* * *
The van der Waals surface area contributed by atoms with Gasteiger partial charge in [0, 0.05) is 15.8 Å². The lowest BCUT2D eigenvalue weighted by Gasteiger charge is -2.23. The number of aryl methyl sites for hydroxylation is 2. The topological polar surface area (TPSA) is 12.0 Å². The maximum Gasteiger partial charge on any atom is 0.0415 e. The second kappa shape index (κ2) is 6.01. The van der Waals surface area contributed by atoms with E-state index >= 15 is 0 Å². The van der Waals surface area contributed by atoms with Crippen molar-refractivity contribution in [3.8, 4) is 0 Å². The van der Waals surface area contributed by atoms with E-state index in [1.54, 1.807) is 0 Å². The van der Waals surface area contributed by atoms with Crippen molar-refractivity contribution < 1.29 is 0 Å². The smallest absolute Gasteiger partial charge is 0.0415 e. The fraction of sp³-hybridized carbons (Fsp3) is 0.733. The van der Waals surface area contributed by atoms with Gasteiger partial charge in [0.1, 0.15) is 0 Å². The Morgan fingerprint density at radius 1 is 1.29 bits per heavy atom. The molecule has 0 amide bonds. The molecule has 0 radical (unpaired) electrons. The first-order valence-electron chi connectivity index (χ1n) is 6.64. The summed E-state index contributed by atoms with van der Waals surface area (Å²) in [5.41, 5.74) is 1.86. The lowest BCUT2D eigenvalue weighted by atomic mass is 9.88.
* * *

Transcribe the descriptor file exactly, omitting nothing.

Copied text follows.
The van der Waals surface area contributed by atoms with Gasteiger partial charge in [0, 0.05) is 15.8 Å². The lowest BCUT2D eigenvalue weighted by Gasteiger charge is -2.23. The number of aryl methyl sites for hydroxylation is 2. The topological polar surface area (TPSA) is 12.0 Å². The maximum Gasteiger partial charge on any atom is 0.0415 e. The second kappa shape index (κ2) is 6.01. The van der Waals surface area contributed by atoms with E-state index >= 15 is 0 Å². The van der Waals surface area contributed by atoms with Crippen molar-refractivity contribution in [3.8, 4) is 0 Å². The van der Waals surface area contributed by atoms with E-state index in [1.54, 1.807) is 0 Å². The van der Waals surface area contributed by atoms with Crippen molar-refractivity contribution < 1.29 is 0 Å². The smallest absolute Gasteiger partial charge is 0.0415 e. The fraction of sp³-hybridized carbons (Fsp3) is 0.733. The van der Waals surface area contributed by atoms with Gasteiger partial charge in [0.1, 0.15) is 0 Å². The Morgan fingerprint density at radius 1 is 1.29 bits per heavy atom. The molecule has 0 amide bonds. The molecule has 0 radical (unpaired) electrons. The first-order valence-electron chi connectivity index (χ1n) is 6.64. The summed E-state index contributed by atoms with van der Waals surface area (Å²) in [5.41, 5.74) is 1.86. The lowest BCUT2D eigenvalue weighted by atomic mass is 9.88.